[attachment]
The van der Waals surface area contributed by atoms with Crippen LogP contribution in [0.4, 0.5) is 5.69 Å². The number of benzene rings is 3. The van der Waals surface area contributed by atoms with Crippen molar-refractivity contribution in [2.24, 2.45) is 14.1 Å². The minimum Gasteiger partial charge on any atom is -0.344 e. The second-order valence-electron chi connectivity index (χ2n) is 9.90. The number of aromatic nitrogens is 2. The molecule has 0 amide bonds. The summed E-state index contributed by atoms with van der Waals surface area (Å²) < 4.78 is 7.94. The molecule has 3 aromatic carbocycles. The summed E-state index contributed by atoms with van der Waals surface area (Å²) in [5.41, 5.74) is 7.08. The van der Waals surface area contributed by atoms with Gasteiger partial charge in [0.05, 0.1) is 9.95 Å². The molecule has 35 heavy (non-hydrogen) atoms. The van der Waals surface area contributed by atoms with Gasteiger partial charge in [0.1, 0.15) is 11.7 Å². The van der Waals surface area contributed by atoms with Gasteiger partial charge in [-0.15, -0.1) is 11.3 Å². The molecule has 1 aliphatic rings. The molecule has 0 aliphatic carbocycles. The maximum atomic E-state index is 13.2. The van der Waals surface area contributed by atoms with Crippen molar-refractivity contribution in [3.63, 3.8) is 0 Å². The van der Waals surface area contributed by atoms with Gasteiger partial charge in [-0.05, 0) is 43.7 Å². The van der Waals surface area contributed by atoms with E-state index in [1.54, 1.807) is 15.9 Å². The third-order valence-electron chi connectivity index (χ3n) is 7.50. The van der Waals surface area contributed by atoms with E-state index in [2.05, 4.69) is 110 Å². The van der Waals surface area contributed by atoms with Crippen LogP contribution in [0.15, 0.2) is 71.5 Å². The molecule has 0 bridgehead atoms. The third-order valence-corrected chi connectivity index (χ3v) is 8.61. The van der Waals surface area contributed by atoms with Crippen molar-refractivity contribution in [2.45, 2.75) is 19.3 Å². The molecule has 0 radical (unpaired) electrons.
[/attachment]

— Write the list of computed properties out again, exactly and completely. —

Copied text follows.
The van der Waals surface area contributed by atoms with Crippen LogP contribution in [0.4, 0.5) is 5.69 Å². The number of benzene rings is 3. The van der Waals surface area contributed by atoms with Crippen molar-refractivity contribution in [2.24, 2.45) is 14.1 Å². The minimum Gasteiger partial charge on any atom is -0.344 e. The second-order valence-electron chi connectivity index (χ2n) is 9.90. The number of aromatic nitrogens is 2. The molecule has 0 amide bonds. The summed E-state index contributed by atoms with van der Waals surface area (Å²) < 4.78 is 7.94. The molecule has 3 aromatic carbocycles. The summed E-state index contributed by atoms with van der Waals surface area (Å²) in [5.41, 5.74) is 7.08. The van der Waals surface area contributed by atoms with Gasteiger partial charge in [0.05, 0.1) is 9.95 Å². The molecule has 35 heavy (non-hydrogen) atoms. The van der Waals surface area contributed by atoms with Gasteiger partial charge in [0.1, 0.15) is 11.7 Å². The van der Waals surface area contributed by atoms with Gasteiger partial charge in [-0.15, -0.1) is 11.3 Å². The molecule has 1 aliphatic rings. The molecule has 0 aliphatic carbocycles. The maximum atomic E-state index is 13.2. The van der Waals surface area contributed by atoms with Crippen molar-refractivity contribution in [3.63, 3.8) is 0 Å². The van der Waals surface area contributed by atoms with Gasteiger partial charge in [-0.05, 0) is 43.7 Å². The van der Waals surface area contributed by atoms with E-state index in [1.54, 1.807) is 15.9 Å². The third-order valence-electron chi connectivity index (χ3n) is 7.50. The van der Waals surface area contributed by atoms with E-state index in [2.05, 4.69) is 110 Å². The van der Waals surface area contributed by atoms with Crippen LogP contribution in [0.15, 0.2) is 71.5 Å². The molecule has 0 bridgehead atoms. The third-order valence-corrected chi connectivity index (χ3v) is 8.61. The van der Waals surface area contributed by atoms with Crippen molar-refractivity contribution in [2.45, 2.75) is 19.3 Å². The molecule has 0 radical (unpaired) electrons.